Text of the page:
The mayor's on the wrong horse again; at least it's not a bear
By Michael Lewis
Be careful what you wish for.
Three weeks ago, we encouraged Mayor Carlos Alvarez to get off a dying horse - his crumbling bid to alter the county charter to amass power - and instead champion virtually any vital popular cause.
It would be a way, we wrote, for him to finally do his job of leading this county.
Someone listened, because Mr. Alvarez has suddenly gone after a cause with a vengeance.
Problem is, he missed the qualifiers "vital" and "popular" in his latest quest - to knock off the county manager.
In a two-day span, the mayor issued three formal orders to County Manager George Burgess, each requesting a report or plan, with deadlines attached.
Now, it's not unusual for a mayor to ask a manager for action, though three orders on disparate topics in two days is rare.
The mayor, though, chose to trumpet the orders by e-mail and fax before Mr. Burgess, a conscientious and cooperative administrator, had a chance to digest or perhaps even read them.
The orders, you see, weren't intended for the manager. They were designed to build a case that the mayor should oversee county operations, with the manager merely an aide. That's the premise of, and the fatal flaw in, Mr. Alvarez's strong-mayor plan - that the mayor should also be manager.
If Mr. Alvarez had really sought managerial action rather than a power shift, he could have done it the way most chief executives do, in government or business. He could have picked up the phone or taken a dozen steps into Mr. Burgess' office and asked. Most likely, he'd have gotten somewhere.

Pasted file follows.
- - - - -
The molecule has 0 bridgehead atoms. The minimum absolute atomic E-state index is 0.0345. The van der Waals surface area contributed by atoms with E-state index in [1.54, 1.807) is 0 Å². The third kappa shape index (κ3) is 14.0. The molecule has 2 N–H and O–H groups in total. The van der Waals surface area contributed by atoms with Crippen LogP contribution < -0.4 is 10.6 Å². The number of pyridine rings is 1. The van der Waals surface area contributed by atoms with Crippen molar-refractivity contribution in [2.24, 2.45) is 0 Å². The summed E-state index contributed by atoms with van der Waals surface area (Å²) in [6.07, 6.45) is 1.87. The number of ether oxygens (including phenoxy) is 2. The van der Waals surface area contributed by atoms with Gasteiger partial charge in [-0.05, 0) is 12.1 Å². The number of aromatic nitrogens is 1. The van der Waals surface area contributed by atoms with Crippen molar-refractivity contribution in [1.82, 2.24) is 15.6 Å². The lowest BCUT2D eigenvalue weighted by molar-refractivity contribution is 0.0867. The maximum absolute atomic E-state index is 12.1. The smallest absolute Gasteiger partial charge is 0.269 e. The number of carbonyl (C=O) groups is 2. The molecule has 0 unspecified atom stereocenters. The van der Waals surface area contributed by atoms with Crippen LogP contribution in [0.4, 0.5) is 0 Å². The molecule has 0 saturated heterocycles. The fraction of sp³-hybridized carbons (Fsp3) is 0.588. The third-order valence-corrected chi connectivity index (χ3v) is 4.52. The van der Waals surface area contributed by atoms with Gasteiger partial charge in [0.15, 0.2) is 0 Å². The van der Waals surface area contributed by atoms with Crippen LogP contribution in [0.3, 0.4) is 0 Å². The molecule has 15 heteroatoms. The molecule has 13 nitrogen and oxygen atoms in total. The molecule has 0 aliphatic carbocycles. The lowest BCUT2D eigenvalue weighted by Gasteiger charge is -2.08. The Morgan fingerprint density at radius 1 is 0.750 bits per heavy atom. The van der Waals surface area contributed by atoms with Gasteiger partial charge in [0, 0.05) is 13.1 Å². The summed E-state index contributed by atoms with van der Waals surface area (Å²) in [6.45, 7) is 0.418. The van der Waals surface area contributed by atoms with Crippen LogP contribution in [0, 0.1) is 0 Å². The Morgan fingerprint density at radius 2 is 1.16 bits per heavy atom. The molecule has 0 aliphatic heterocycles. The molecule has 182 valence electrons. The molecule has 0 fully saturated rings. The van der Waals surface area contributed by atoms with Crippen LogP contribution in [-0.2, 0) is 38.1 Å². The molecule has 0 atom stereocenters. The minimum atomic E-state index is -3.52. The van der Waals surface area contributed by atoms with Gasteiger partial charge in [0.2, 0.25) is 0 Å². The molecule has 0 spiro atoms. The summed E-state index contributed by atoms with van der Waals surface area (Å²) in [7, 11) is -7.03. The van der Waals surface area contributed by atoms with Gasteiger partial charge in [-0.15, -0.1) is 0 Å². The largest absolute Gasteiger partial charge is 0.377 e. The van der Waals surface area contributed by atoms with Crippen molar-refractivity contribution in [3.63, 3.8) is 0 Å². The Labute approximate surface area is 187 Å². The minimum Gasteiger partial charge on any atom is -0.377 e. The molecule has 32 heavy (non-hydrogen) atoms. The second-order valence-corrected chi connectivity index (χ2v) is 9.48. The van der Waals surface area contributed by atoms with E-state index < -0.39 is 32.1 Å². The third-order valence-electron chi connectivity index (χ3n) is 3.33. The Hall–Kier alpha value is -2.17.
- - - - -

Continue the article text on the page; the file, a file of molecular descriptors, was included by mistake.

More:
But that wouldn't have gotten him press, would it? It would only have gotten results.
The issues in the memos are real. The mayor ordered a report on county payments and liabilities on a loan to Parrot Jungle & Gardens, sought a plan within 10 days for emergency distribution centers in disasters and asked for a report within 30 days about the collapse of the 97th Avenue overpass over State Road 836 during Hurricane Katrina. All seem legitimate requests.
But in going public before going down the hall to Mr. Burgess, Mr. Alvarez began a campaign to denigrate the manager and show that the mayor should replace him.
OK, Mr. Mayor, you've found a new horse. But you're riding in the wrong direction. You need a goal that's both popular - meaning the county commission can't oppose it - and vital, one you should be heading toward in the first place.
The mayor's battle with commissioners lingers. In his first days in office, he managed to alienate all 13, and he has done nothing to mend fences. He needs an issue they can't oppose.
Now look at commission Chairman Joe A. Martinez, the mayor's chief foe. Mr. Martinez knows how to find something nobody can oppose.
Within days of the mayor's publicity assault on the manager, Mr. Martinez fired back with a press release on his own activities. While the mayor was piddling with county money and bridge collapses and emergency distribution centers, Mr. Martinez announced pursuit of something popular: He would "read children's bedtime stories in celebration of international literacy day" - and, no, I am not making that up.
At the West Kendall Regional Library Sept.14, his release says, "children may come ready for bedtime in their pajamas and with their pillow, blanket and teddy bear. In addition, Chairman Martinez will distribute FREE storybooks to the first 50 children. Milk, juice and cookies will be served."
Now, if the mayor got into the bedtime-story business, for example, how could Commissioner Martinez oppose him?
(If you're planning on doing that, Mr. Mayor, it's at 7:30 p.m. at 10201 Hammocks Blvd. Don't forget the teddy bear.)
On the other hand, Mr. Alvarez could use his time to do something important to benefit the county as well as popular. That would be a novelty.
But, given the track record, we should be careful what we wish for.